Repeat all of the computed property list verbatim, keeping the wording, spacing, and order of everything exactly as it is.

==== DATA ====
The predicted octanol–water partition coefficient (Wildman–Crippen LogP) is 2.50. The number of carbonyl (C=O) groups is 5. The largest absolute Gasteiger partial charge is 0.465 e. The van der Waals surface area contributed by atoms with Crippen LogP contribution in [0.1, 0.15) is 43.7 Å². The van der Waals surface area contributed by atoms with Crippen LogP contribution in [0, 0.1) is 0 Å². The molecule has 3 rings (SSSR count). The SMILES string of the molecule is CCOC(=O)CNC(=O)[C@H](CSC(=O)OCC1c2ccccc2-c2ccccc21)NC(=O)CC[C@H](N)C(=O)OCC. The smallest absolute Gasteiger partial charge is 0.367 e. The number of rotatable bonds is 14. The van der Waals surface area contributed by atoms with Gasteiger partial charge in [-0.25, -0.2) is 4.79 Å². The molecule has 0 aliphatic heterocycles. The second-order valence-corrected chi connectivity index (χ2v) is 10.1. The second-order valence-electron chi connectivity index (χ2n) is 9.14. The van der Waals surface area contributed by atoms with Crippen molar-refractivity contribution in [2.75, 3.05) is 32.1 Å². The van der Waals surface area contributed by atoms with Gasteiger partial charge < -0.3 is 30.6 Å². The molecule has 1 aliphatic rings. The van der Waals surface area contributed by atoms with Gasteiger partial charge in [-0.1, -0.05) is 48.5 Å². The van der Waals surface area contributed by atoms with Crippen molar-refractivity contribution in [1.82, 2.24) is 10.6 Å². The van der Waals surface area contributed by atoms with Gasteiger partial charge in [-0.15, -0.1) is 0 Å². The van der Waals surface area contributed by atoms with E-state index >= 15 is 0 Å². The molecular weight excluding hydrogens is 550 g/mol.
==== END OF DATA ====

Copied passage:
The predicted octanol–water partition coefficient (Wildman–Crippen LogP) is 2.50. The number of carbonyl (C=O) groups is 5. The largest absolute Gasteiger partial charge is 0.465 e. The van der Waals surface area contributed by atoms with Crippen LogP contribution in [0.1, 0.15) is 43.7 Å². The van der Waals surface area contributed by atoms with Crippen LogP contribution in [0, 0.1) is 0 Å². The molecule has 3 rings (SSSR count). The SMILES string of the molecule is CCOC(=O)CNC(=O)[C@H](CSC(=O)OCC1c2ccccc2-c2ccccc21)NC(=O)CC[C@H](N)C(=O)OCC. The smallest absolute Gasteiger partial charge is 0.367 e. The number of rotatable bonds is 14. The van der Waals surface area contributed by atoms with Gasteiger partial charge in [-0.25, -0.2) is 4.79 Å². The molecule has 0 aliphatic heterocycles. The second-order valence-corrected chi connectivity index (χ2v) is 10.1. The second-order valence-electron chi connectivity index (χ2n) is 9.14. The van der Waals surface area contributed by atoms with Crippen molar-refractivity contribution in [2.75, 3.05) is 32.1 Å². The van der Waals surface area contributed by atoms with Gasteiger partial charge < -0.3 is 30.6 Å². The molecule has 1 aliphatic rings. The van der Waals surface area contributed by atoms with Gasteiger partial charge in [-0.1, -0.05) is 48.5 Å². The van der Waals surface area contributed by atoms with Crippen molar-refractivity contribution in [1.82, 2.24) is 10.6 Å². The van der Waals surface area contributed by atoms with Gasteiger partial charge in [-0.15, -0.1) is 0 Å². The van der Waals surface area contributed by atoms with E-state index >= 15 is 0 Å². The molecular weight excluding hydrogens is 550 g/mol.